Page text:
Idaho Property Tax Exemptions
Idaho property taxes are relatively low compared to the rest of the country. That said, rising property values across the state are leading to substantial rises in property taxes for Idaho homeowners.
Luckily, exemptions like the homeowner’s exemption, Idaho’s circuit breaker program, and others are helping to keep taxes manageable. All of these exemptions come from Idaho Code, Title 63, Chapter 6, which you can find on the tax.Idaho.gov website.
In Idaho, if you own a home as your primary residence, that home and up to one acre of land could qualify for the homeowner’s exemption. It allows property owners to exempt 50% of the value of their home and up to one acre of land, up to $125,000.
You only have to apply once for the homeowner’s exemption to the county commissioner’s office. Once approved, you’ll receive the exemption until the home is no longer your primary dwelling or you’re no longer the homeowner.
Property Tax Reduction Program (Circuit Breaker)
The property tax reduction program, also known as Idaho’s circuit breaker program, can reduce the amount of property tax you owe. This program benefits widows, motherless or fatherless children, senior citizens, former POWs, and those with registered disabilities.
To apply for this program, you must submit an application between January 1st and April 15th to the county assessor’s office each year. If you meet eligibility requirements, you’ll see a reduction of between $250 and $1500 on your property taxes.
Property Tax Deferral Program
Idaho’s property tax deferral program allows you to defer a portion of the property taxes you owe. Particular residents such as senior citizens, those with disabilities, or those with low incomes may qualify. The application deadline is April 15th, and you must apply every year.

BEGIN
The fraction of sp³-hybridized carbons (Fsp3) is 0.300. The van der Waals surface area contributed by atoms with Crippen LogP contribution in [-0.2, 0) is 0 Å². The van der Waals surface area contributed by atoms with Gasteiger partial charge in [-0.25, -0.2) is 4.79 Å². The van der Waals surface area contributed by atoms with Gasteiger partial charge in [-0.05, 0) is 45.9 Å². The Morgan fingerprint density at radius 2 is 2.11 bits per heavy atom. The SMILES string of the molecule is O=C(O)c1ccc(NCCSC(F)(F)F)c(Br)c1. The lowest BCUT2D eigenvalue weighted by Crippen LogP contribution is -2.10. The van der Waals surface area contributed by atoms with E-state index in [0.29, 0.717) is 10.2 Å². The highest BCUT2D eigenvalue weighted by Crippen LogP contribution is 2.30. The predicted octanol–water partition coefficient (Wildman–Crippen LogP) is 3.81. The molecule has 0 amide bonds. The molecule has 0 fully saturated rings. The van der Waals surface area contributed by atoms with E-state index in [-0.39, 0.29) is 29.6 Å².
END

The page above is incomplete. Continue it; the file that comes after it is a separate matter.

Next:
This program is a deferral, though, not a true exemption. You will still owe property taxes with interest at a later date.
Idaho residents may also receive a property tax exemption due to a period of hardship. This exemption is entirely up to the county commissioners, who may, at any time, cancel property taxes for a resident who has experienced undue hardship.
A hardship exemption is rare, but you can submit an exemption application to the county commissioner’s office if you feel you may qualify.
If your personal and real property is damaged to the point of a casualty loss, Idaho’s board of equalization can issue a property tax exemption. They offer these exemptions on a case-by-case basis. If you think you might qualify, you must apply to the Board of Equalization office by end-of-day of the fourth Monday of June.
How to Find Out If You’re Exempt from Property Taxes
If you’re exempt from Property Taxes in Idaho through any of the exemptions listed above, you won’t receive separate notice in the mail. Instead, after you apply, you’ll need to check your property’s assessment notice. There, it will state whether your application for an exemption has been approved.
You can also call your local assessor’s office. Alternatively, you may want to speak to a local financial advisor. A financial advisor experienced in Idaho tax law will be able to walk you through the many property tax exemptions as well as the application process.
There are several Idaho property tax exemptions you may qualify for. The most common is the homeowner’s exemption, which can exempt you from up to 50% of your home’s value and 50% of the land’s value that it sits on (up to one acre).
Other exemptions may also assist you with property taxes in Idaho. You should be aware of other taxes if you plan to buy or sell in the Gem State.